A dead World War II bomber pilot named Pete Sandidge, becomes the guardian angel of another pilot, Ted Randall. He guides Ted through battle and helping him to romance his old girlfriend, despite her excessive devotion to Sandidge's memory.
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Maj. Pete Sandidge is a very able pilot who seems to have a streak of luck as far as flying goes. World War II is raging and Pete has come out of it pretty so far. He even has a beautiful girlfriend Dorinda Durston, herself a qualified pilot who ferries aircraft to different bases. When Pete is killed however, he finds himself in heaven and learns that every pilot has a guardian angel. He returns to Earth where, unseen by anyone, he coaches a pilot-in-training Ted Randall. Ted is a pretty good kid and is coming along nicely but when he's shipped to New Guinea he runs into Dorinda who has remained faithful to her lost love. As Ted pursues her, Pete will have to decide what he wants to do about it. Written by
The War Department initially did not approve the script, fearing psychological damage to new and experienced pilots and their parents. It relented after 2 revisions and promised full cooperation. See more »
When Pete convinces Randall to showoff, Ted radios Rourke to take over command of their squadron. But as Ted flies just over the treetops, Rourke (Don Dafore) is shown on the ground watching as he makes his pass. See more »
No man is really dead unless he breaks faith with the future, and no man is really alive unless he accepts his responsibility to it.
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A Girl Named Irene, A Guy Named Spence, and Another Guy Named Van
This is a wonderful romantic picture set in World War II and I have to say Spencer Tracy has almost as much chemistry with Irene Dunne as he does with Katharine Hepburn.
During his career Spencer Tracy was basically two types of character, the cryptic tough guy adventurer and later on a wise father figure. In A Guy Named Joe his Pete Sandidge gets to be both. But he has to get killed before he morphs into his second character.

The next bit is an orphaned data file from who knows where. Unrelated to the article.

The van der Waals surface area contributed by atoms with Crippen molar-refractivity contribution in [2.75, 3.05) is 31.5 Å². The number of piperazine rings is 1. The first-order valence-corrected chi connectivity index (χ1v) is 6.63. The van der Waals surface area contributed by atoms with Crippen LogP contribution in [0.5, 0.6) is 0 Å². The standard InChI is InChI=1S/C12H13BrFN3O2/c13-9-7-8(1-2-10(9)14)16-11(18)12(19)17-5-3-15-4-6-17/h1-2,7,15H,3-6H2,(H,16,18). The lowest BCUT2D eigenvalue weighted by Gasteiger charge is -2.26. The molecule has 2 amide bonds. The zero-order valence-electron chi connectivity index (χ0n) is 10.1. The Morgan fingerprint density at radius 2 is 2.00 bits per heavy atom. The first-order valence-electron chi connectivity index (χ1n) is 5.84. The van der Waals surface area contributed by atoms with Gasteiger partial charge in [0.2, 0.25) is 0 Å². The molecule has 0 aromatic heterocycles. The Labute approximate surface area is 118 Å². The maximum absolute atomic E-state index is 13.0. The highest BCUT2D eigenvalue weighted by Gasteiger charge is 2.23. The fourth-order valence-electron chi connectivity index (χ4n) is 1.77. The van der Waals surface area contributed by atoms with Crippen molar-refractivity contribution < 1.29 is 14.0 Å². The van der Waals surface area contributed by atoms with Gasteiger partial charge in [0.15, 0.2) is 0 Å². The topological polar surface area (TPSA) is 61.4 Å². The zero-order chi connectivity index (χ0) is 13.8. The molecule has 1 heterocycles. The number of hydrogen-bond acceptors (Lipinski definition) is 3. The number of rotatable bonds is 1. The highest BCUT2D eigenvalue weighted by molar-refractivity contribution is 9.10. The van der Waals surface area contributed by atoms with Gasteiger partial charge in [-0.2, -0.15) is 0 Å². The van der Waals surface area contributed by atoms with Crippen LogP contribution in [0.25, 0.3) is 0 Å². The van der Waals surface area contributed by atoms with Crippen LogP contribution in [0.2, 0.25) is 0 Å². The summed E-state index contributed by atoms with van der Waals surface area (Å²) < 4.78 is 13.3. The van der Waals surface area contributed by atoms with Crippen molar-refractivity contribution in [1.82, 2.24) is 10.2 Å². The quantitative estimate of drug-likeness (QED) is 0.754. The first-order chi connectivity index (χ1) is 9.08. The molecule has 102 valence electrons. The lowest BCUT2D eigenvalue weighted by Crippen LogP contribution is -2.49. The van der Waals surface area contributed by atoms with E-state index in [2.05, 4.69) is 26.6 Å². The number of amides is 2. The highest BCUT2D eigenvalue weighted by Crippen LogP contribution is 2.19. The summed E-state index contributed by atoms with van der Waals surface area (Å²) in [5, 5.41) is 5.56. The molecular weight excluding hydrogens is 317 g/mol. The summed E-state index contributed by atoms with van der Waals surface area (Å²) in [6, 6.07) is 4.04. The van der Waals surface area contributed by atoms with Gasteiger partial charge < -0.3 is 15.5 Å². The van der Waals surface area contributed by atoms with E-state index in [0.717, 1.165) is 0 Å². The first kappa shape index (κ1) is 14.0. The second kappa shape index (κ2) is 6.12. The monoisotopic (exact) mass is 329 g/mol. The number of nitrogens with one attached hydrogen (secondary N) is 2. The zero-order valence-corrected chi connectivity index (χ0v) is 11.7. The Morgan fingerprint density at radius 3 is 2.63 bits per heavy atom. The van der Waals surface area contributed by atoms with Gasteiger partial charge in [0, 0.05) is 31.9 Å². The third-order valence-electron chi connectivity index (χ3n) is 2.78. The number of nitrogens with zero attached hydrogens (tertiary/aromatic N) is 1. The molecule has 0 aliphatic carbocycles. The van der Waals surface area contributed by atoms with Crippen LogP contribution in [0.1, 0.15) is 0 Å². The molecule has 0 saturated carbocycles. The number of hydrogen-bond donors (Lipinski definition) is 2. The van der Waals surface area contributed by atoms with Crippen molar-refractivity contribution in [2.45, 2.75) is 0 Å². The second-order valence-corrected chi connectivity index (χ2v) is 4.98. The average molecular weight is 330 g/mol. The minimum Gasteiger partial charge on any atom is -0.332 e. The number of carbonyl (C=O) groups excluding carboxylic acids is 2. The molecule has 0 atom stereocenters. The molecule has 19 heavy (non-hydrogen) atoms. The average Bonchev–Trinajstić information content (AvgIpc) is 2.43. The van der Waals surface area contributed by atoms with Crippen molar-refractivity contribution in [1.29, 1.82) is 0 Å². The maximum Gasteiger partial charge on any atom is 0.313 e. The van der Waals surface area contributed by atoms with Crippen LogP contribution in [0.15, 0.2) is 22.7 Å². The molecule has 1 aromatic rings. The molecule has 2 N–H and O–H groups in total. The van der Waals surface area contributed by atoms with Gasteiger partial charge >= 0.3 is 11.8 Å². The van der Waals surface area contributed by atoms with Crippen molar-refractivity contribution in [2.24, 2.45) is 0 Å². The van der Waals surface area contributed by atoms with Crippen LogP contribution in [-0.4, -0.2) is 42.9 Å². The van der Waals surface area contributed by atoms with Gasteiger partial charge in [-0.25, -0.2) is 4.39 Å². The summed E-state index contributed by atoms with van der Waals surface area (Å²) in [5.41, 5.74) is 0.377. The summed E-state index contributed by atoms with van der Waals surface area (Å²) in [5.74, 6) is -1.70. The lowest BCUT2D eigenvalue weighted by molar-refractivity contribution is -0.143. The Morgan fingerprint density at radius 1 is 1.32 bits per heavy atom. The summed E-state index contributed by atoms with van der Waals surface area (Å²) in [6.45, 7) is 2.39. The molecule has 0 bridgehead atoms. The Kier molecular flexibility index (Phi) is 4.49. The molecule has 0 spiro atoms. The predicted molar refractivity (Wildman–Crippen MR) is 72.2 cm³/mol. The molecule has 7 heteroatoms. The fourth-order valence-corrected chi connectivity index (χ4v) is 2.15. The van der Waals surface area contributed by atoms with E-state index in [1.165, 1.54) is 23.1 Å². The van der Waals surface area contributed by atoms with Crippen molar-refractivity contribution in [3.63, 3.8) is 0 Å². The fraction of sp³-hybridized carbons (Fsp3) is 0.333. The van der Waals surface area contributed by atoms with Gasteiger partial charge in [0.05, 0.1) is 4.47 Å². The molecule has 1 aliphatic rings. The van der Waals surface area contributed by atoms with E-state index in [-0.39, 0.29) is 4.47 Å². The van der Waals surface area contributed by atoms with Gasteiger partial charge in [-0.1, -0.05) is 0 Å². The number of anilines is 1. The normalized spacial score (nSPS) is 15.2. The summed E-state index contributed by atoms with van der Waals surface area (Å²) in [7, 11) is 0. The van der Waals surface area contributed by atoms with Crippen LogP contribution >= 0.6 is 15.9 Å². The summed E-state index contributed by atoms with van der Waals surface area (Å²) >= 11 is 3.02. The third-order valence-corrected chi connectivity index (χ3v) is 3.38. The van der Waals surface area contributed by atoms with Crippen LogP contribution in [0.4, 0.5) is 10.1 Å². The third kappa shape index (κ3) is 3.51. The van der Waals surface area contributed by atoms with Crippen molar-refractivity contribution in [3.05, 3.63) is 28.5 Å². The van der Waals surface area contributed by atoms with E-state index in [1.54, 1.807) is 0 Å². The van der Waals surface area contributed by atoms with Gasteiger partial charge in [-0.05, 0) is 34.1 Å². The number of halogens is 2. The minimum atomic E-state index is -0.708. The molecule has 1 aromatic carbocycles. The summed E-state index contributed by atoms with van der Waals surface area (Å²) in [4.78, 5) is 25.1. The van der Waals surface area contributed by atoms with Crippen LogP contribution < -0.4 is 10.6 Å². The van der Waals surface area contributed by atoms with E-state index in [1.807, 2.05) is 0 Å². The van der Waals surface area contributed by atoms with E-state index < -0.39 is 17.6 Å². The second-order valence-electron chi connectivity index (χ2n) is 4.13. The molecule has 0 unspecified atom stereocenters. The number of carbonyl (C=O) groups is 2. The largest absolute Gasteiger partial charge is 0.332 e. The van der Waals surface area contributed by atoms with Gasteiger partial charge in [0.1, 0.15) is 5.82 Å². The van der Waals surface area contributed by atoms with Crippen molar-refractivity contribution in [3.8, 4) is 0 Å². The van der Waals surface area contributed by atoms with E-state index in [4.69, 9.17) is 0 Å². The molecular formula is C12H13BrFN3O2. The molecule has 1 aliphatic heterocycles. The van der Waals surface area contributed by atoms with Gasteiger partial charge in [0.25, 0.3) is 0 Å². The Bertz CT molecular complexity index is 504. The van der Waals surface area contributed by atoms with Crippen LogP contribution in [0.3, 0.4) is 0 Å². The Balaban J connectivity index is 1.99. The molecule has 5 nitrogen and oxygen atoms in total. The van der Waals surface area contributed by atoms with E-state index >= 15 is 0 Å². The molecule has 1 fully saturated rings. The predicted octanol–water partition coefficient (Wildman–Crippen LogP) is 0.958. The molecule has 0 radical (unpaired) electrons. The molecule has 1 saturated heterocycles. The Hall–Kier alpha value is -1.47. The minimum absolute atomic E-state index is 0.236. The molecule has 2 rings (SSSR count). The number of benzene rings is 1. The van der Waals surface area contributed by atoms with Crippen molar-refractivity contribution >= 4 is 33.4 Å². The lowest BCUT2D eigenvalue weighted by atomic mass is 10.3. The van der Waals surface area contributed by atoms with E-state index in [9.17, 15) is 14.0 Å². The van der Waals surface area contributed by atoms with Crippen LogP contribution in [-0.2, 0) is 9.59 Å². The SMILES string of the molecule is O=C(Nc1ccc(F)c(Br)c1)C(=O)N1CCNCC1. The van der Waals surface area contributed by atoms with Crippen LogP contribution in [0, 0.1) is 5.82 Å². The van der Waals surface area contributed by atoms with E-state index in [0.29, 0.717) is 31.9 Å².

Spencer Tracy is an ace pilot who's over in the European Theatre and his girlfriend, Irene Dunne is also a pilot, a la Amelia Earhart. She's forever worried about the risks he takes and then her wishes turn into reality as he gets himself killed.
Of course he's not quite ready to enter the pearly gates. It seems as though Heaven has an Air Corps advisory program for ghosts to advise living pilots and Spence's first assignment is Van Johnson. Wouldn't you know it, Van's the guy that's getting Irene on the rebound. Tracy's not enough of a ghost yet that the old green-eyed monster isn't grabbing hold of him. So.............................
With Tracy being dead, the possibilities of endings are limited. But it's at this point that Tracy grows into the father figure character we know him better from in his later work.
Van Johnson's career got a big boost from this film. He's previously been in mostly B films, a lot of them as successor to Lew Ayres in the later in the Dr. Gillespie series. He was injured in a motorcycle accident during the shooting and Spencer Tracy threatened to walk off the picture if Van was replaced. Van healed and the film started him into the upward path of his career.
Irene Dunne who did almost as many musicals as straight drama in the 1930s got to sing in this film. That's always a plus. Here she sings a great rendition of I'll Get By which was enjoying a revival of popularity in the World War II years.
Rounding out the supporting cast are Lionel Barrymore, Ward Bond, James Gleason, Barry Nelson, and Don DeFore all performing to their usual standards of excellence.
A really great romantic film like they don't make any more.
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